Virginia Department of Game and Inland Fisheries

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The Virginia Department of Game and Inland Fisheries, or VDGIF, regulates fish and wildlife in Virginia. It is managed by the Director of Game and Inland Fisheries and overseen by the Virginia Board of Game and Inland Fisheries.


The Virginia Department of Game and Inland Fisheries was created on June 17th, 1916 under the Commission of Fisheries with M.D. "Mac" Hart appointed as Secretary of the Department. A Virginia hunting license was established as one of the primary sources of funding as the agency is fully self-sufficient and receiving no financial support from the state treasury. From 1903 until this point the Game Wardens had been administered by each locality. In 1920, the first Virginia State Game Farm of 1200 acres was established at Windsor Shades in New Kent County. In 1923, Mrs B. M. Miller and Mrs. C. E. Sykes are recognized among Virginia's first women game wardens. In 1926, the Department was separated from the Commission of Fisheries and reorganized into the Commission of Game and Inland Fisheries chaired by A. Willis Robertson. In 1928 the Commission of Game and Inland Fisheries was given sole authority to shorten hunting seasons, removing the privilege from the localities to adjust their own season. In 1982, Virginia Game Wardens were given full law enforcement authority. In 1987, the Commission returns to become the Department of Game and Inland Fisheries. On July 1st, 2020 the Department became the Department of Wildlife Resources.


VDGIF's mission[1] is to:

  • Conserve and manage wildlife populations and habitat for the benefit of present and future generations.
  • Connect people to Virginia’s outdoors through boating, education, fishing, hunting, trapping, wildlife viewing, and other wildlife-related activities.
  • Protect people and property by promoting safe outdoor experiences and managing human-wildlife conflicts.


Under Virginia Code Section 29.1-109 the Director of Game and Inland Fisheries has the power to:

  • Enforce or cause to be enforced all laws for the protection, propagation, and preservation of game birds and game animals of the Commonwealth and all fish in the inland waters thereof
  • Initiate prosecution of all persons who violate such laws, and seize and confiscate wild birds, wild animals, and fish that have been illegally killed, caught, transported or shipped.
  • Enter into reciprocal or mutual aid agreements with other states pertaining to the enforcement of laws across state boundaries,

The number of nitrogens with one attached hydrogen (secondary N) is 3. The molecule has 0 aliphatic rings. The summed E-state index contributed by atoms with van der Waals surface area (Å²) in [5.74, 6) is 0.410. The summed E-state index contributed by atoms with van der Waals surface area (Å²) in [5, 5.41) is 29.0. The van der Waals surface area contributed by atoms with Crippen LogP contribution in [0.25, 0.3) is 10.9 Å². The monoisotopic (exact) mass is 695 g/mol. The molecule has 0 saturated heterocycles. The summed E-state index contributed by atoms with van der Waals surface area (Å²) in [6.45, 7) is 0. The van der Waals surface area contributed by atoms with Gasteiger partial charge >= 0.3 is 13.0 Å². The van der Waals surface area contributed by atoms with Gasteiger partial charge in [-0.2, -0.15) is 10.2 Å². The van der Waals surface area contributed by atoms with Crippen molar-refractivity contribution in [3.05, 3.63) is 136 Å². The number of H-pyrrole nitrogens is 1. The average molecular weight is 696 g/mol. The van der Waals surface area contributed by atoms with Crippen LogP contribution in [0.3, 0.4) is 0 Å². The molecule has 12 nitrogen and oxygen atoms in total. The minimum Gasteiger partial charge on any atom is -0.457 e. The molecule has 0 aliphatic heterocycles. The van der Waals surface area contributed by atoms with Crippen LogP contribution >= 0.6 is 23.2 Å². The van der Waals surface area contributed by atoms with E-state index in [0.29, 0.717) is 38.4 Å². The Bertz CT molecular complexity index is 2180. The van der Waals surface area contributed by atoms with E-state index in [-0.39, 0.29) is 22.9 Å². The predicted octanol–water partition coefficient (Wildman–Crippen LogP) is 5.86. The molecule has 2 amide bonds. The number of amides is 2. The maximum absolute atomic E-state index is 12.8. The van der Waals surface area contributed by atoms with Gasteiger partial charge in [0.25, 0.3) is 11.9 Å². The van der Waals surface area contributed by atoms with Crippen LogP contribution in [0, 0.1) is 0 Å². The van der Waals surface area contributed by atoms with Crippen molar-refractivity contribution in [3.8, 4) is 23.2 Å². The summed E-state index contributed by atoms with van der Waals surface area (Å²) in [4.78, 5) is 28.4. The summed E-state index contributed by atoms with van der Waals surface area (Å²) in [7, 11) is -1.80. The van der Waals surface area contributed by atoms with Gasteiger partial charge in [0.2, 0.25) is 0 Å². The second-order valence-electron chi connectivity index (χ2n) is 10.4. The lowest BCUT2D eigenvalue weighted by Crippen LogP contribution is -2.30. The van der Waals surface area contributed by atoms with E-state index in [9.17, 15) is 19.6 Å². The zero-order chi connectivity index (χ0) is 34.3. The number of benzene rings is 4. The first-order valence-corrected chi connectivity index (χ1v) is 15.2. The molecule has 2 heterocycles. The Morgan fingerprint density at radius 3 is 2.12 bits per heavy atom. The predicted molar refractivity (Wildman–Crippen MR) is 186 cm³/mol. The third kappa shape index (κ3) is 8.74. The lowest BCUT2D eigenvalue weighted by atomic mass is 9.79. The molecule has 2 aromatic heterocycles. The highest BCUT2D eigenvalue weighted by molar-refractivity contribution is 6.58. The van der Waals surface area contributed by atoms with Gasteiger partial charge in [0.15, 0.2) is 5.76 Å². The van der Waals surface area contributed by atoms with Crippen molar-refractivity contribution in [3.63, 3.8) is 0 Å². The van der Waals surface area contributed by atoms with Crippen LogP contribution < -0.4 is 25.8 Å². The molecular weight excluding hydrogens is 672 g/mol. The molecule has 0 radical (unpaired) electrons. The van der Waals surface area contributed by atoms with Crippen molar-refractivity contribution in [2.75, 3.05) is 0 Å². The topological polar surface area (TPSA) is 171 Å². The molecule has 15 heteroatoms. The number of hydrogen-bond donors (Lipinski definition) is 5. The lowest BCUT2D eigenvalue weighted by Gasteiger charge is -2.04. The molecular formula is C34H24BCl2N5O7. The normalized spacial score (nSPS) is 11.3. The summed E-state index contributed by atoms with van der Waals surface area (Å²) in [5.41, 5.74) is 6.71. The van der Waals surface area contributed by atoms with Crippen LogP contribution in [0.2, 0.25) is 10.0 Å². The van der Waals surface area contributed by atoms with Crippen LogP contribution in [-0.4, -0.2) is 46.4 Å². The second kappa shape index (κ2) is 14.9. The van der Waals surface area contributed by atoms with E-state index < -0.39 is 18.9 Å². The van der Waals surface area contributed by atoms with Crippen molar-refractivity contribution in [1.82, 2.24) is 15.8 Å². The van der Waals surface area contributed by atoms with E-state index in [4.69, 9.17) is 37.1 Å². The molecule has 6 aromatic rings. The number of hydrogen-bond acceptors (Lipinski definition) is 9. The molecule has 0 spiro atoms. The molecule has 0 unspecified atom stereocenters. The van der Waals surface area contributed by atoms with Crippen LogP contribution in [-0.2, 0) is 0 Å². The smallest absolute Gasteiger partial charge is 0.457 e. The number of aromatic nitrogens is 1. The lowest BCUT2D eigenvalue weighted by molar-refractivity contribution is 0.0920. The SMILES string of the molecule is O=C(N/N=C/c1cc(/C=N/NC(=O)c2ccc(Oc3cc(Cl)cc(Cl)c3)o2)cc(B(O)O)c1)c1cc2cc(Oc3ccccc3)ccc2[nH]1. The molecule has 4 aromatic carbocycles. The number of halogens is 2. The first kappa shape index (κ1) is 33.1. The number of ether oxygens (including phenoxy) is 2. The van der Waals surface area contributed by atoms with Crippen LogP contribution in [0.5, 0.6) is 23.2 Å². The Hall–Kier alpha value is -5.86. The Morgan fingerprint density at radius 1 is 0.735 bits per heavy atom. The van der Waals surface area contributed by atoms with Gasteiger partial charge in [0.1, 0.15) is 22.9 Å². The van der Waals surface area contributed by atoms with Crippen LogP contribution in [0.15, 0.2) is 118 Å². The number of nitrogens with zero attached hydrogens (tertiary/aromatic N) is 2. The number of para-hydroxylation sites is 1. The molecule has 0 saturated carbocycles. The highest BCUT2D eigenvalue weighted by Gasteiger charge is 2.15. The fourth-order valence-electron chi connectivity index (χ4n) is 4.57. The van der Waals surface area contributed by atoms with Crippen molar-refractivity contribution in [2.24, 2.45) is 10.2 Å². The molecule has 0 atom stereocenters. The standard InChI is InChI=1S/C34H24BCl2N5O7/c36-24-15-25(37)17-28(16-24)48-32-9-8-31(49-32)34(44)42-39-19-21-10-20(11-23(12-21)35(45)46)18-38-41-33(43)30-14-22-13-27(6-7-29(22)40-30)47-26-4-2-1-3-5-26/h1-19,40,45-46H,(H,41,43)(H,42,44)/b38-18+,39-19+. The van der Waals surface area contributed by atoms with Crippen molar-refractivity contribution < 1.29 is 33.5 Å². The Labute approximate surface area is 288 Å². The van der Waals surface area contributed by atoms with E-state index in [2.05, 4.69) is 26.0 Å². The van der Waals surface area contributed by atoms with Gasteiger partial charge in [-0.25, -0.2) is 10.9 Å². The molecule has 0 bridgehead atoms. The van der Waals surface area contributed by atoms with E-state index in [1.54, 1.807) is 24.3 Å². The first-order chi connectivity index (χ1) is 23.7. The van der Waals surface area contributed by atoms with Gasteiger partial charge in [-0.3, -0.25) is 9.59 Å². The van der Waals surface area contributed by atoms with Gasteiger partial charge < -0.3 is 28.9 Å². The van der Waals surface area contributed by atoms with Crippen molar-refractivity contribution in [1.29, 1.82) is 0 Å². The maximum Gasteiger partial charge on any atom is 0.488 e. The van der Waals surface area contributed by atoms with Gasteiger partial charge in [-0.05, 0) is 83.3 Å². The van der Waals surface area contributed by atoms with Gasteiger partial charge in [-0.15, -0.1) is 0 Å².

• Employ persons necessary for the administrative requirements of the Board and to designate the official position and duties of each,
  • Perform such acts as may be necessary to the conduct and establishment of cooperative fish and wildlife projects with the federal government,
  • Make and enter into all contracts and agreements necessary or incidental to the performance of his duties and the execution of his powers.

Law enforcement[edit]

Conservation Police patch

The law enforcement officers of VDGIF carry the official title of Conservation Police Officer. The official title was Game Warden prior to July 1, 2007. Conservation police officers from the Law Enforcement Division of VDGIF have full police powers but focus on enforcing Virginia's wildlife and boating laws in the state's numerous fields, forests, and waterways. Usually a single officer is assigned to work in a county or city. There are some exceptions, depending on the needs of the community. Conservation officers assist each other in adjacent counties within their work areas. They also work with local law enforcement agencies when performing manhunts, search and rescue, and other endeavors. Conservation Police Officers are fully certified officers through the Department of Criminal Justice Services, with the authority to enforce all of the laws of Virginia. As Deputy US Fish and Wildlife Special Agents, they may also conduct investigations and cross state lines when violations of federal wildlife laws have been committed.

Since the establishment of the Virginia Department of Game and Inland Fisheries, nine officers have died while on duty.[2]

Game Warden/Officer Date of Death Details
Game Warden Donald Wyatt Gentry
Tuesday, December 19, 1972
Aircraft Accident
Game Warden Allen Cooke Flippo
Tuesday, December 19, 1972
Aircraft Accident
Game Warden Francis E. "Red" Lindsay
Thursday, March 10, 1960
Game Warden Cecil B. Bays
Thursday, November 27, 1952
Game Warden Frank M. Tompkins
Thursday, November 1, 1934
Game Warden John L. Cox
Sunday, June 28, 1931
Game Warden Harvey M. Carter
Tuesday, September 2, 1930
Game Warden Frank H. Gillam
Sunday, April 28, 1929
Game Warden Joseph J. Powell
Tuesday, December 16, 1924

See also[edit]


External links[edit]